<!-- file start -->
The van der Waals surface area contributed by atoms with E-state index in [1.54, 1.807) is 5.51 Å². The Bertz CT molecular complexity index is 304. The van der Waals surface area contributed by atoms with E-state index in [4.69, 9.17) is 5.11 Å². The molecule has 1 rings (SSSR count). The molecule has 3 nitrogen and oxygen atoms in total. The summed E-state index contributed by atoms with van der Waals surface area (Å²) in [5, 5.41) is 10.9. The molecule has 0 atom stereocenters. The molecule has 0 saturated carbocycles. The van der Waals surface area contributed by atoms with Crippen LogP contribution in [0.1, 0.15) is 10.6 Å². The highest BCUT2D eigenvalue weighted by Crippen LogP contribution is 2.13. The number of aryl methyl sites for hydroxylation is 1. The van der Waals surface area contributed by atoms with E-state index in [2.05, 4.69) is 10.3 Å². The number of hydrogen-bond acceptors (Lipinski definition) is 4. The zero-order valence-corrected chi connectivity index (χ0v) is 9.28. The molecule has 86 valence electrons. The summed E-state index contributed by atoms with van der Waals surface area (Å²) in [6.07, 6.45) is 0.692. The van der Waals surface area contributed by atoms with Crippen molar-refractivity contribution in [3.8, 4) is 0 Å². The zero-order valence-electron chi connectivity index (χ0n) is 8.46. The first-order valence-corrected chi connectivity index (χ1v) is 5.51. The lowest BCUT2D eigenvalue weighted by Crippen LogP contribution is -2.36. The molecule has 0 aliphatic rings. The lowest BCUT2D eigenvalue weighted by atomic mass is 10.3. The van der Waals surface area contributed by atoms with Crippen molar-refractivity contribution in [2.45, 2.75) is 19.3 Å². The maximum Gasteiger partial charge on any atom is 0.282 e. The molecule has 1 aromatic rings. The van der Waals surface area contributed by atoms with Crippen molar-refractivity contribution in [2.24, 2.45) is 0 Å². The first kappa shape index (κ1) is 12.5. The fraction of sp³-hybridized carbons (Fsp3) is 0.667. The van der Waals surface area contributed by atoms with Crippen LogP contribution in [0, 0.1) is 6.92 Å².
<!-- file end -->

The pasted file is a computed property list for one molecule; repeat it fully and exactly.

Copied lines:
The van der Waals surface area contributed by atoms with E-state index in [1.54, 1.807) is 5.51 Å². The Bertz CT molecular complexity index is 304. The van der Waals surface area contributed by atoms with E-state index in [4.69, 9.17) is 5.11 Å². The molecule has 1 rings (SSSR count). The molecule has 3 nitrogen and oxygen atoms in total. The summed E-state index contributed by atoms with van der Waals surface area (Å²) in [5, 5.41) is 10.9. The molecule has 0 atom stereocenters. The molecule has 0 saturated carbocycles. The van der Waals surface area contributed by atoms with Crippen LogP contribution in [0.1, 0.15) is 10.6 Å². The highest BCUT2D eigenvalue weighted by Crippen LogP contribution is 2.13. The number of aryl methyl sites for hydroxylation is 1. The van der Waals surface area contributed by atoms with E-state index in [2.05, 4.69) is 10.3 Å². The number of hydrogen-bond acceptors (Lipinski definition) is 4. The zero-order valence-corrected chi connectivity index (χ0v) is 9.28. The molecule has 86 valence electrons. The summed E-state index contributed by atoms with van der Waals surface area (Å²) in [6.07, 6.45) is 0.692. The van der Waals surface area contributed by atoms with Crippen molar-refractivity contribution in [3.8, 4) is 0 Å². The zero-order valence-electron chi connectivity index (χ0n) is 8.46. The first-order valence-corrected chi connectivity index (χ1v) is 5.51. The lowest BCUT2D eigenvalue weighted by Crippen LogP contribution is -2.36. The molecule has 0 aliphatic rings. The lowest BCUT2D eigenvalue weighted by atomic mass is 10.3. The van der Waals surface area contributed by atoms with Crippen molar-refractivity contribution in [2.45, 2.75) is 19.3 Å². The maximum Gasteiger partial charge on any atom is 0.282 e. The molecule has 1 aromatic rings. The van der Waals surface area contributed by atoms with Crippen molar-refractivity contribution in [2.24, 2.45) is 0 Å². The first kappa shape index (κ1) is 12.5. The fraction of sp³-hybridized carbons (Fsp3) is 0.667. The van der Waals surface area contributed by atoms with Crippen LogP contribution in [0, 0.1) is 6.92 Å².